Long-Term Effects of Repeated Injections of Local Anesthetic with or Without Corticosteroid for Lumbar Spinal Stenosis

Eku Oben, Mercer University College of Pharmacy

Lumbar spinal stenosis is the narrowing of the space around the spinal cord, most commonly caused by arthritis. [1] Guidelines recommend nonsteroidal anti-inflammatory drugs (NSAIDs), analgesics, corticosteroid injections, anesthetic injections, physical therapy, or a lumbar brace for treatment of lumbar spinal stenosis. [2] Comparing lumbar spinal stenosis patient pain scores shows no difference between groups that received steroid injections after anesthesia and placebo groups at the first month (p= 0.793). [3]

Design Multicenter, double-blind, randomized controlled trial; N= 400
Objective To determine the effectiveness of treatment with epidural corticosteroid injection for lumbar spinal stenosis, and the effect of repeat injections
Study Group Epidural injections with corticosteroid plus lidocaine (n= 200); lidocaine alone (n= 200)
Methods Participants completed a Roland-Morris Disability Questionnaire (higher scores indicating disability ranged from 0 – 24) and leg pain intensity ranged from 0 (no pain) to 10 (worst pain).

 

Participants received two epidural injections during the initial six weeks of the study, before another two injections were added (between months six and 12).

 

Daily logs were used to measure the use of anesthetics, and results were recorded using electronic medical records and patient self-reported pain diaries.

Duration 12 months
Primary Outcome Measure A high questionnaire score indicating disability and intense leg pain
Baseline Characteristics
Characteristics Lidocaine (n= 200) Corticosteroid + lidocaine (n= 200)
Age 68.1±10.2 68±9.8
Female 104 (52) 117 (58.5)
Race
White 139 (69.5) 137 (68.5)
Black 52 (26) 53 (26.5)
Other 9 (4.5) 10 (5)
Hispanic ethnicity 6 (3) 11 (5.5)
Education
High school, GED or less 67 (33.5) 60 (30)
Some college, vocational or technical 56 (28) 72 (36)
College graduate 32 (16) 33 (16.5)
Professional or graduate degree 45 (22.5) 35 (17.5)
Married or living with other 111 (55.5) 126 (63)
Employment
Full or part time 71 (35.5) 57 (28.5)
Retired, not disabled 88 (44) 93 (46.5)
Retired, disabled 23 (11.5) 31 (15.5)
Other 18 (9) 19 (9.5)
Current smoker 32 (16.1) 25 (12.5)
Diabetes, taking insulin 15 (7.5) 16 (8)
Body mass index 29.7±6 31.1±6.5

 

 

Results Injections by randomized treatment group

0 – 6 weeks
Treatment Lidocaine Corticosteroid + lidocaine p
No of epidural injections 0.68
0 N/A N/A
1 124 (62) 120 (60)
2 76 (38) 80 (40)
≥3 0 (0) 0 (0)
Mean ±SD 1.94±0.76 1.84±0.86 0.25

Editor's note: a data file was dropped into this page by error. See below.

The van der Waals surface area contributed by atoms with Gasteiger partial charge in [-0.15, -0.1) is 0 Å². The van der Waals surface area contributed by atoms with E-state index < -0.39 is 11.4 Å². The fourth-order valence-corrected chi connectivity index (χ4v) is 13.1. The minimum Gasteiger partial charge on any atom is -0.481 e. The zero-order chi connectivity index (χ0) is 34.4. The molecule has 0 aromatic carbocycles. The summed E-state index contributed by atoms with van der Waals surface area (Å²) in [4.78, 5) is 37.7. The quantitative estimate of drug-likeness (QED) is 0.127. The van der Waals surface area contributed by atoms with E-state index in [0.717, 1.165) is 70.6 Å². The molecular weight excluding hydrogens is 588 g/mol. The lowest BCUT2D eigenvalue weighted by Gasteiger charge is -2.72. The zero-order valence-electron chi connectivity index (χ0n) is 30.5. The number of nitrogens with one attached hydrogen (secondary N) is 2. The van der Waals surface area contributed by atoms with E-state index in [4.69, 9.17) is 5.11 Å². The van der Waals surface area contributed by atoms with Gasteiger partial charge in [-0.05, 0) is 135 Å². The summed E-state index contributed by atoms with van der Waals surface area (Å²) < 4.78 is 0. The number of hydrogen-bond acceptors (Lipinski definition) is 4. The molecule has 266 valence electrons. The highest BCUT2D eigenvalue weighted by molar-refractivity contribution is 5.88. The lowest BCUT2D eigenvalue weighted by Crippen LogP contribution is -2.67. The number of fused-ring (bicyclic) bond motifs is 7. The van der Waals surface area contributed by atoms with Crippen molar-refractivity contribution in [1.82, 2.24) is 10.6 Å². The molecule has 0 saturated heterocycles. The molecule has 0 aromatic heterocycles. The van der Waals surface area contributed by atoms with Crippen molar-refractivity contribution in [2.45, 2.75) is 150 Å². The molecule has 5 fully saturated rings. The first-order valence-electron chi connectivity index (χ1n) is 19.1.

6 – 12 weeks
No of epidural injections <0.001
0 76 (39.4) 98 (50.8
1 91 (47.2) 67 (34.7)
2 26 (13.5) 28 (14.5)
≥3 0 (0) 0 (0)
Mean ±SD 0.74±0.68 0.64±0.72 0.15
12 weeks – 12 months
No of epidural injections 0.02
0 141 (77) 125 (66.1)
1 12 (6.6) 31 (16.4)
2 23 (12.6) 26 (13.8)
≥3 7 (3.8) 7 (3.7)
Mean ±SD 0.48±1.04 0.58±0.96 0.33
Adverse Effects Common: none reported
Serious: none reported
Percentage that discontinued due to adverse events: none reported
Study Author Conclusions No additional benefit is seen when treating patients with lumbar central canal spinal stenosis with epidural injections of corticosteroids plus lidocaine, compared to the when lidocaine is used alone from six to 12 months.

This study shows no significant difference between the lidocaine plus corticosteroid group compared to the lidocaine group alone, or leg pain. 46.5% of participants in the “lidocaine alone” group had >50% improvement in leg pain by the end of the study, compared to 36.7% in the lidocaine plus corticosteroid group. However, this data was not statistically significant. [4] The study was based on participants responses, which could be a limitation because of recall bias. In addition, the study did not include patients who had herniated disk pain or foraminal stenosis, which could be a limitation for an accurate study population.

 

References

[1] Lumbar spinal stenosis. American Academy of Orthopedic Surgeons. http://orthoinfo.aaos.org/topic.cfm?topic=a00329. Updated December 2013. Accessed September 2, 2017.

[2] Spinal stenosis. National Institute of Arthritis and Musculoskeletal and Skin Diseases. https://www.niams.nih.gov/health_info/spinal_stenosis/. Accessed September 1, 2017.

[3] Song SH, Ryu GH, Park JW, et al. The effect and safety of steroid injection in lumbar spinal stenosis: with or without local anesthetics. Ann Rehabil Med. 2016;40(1):14-20.

[4] Friedly JL, Comstock BA, Turner JA, et al. Long-term effects of repeated injections of local anesthetic with or without corticosteroid for lumbar spinal stenosis. Arch Phys Med Rehabil. 2017;98(8):1499-1507.

 

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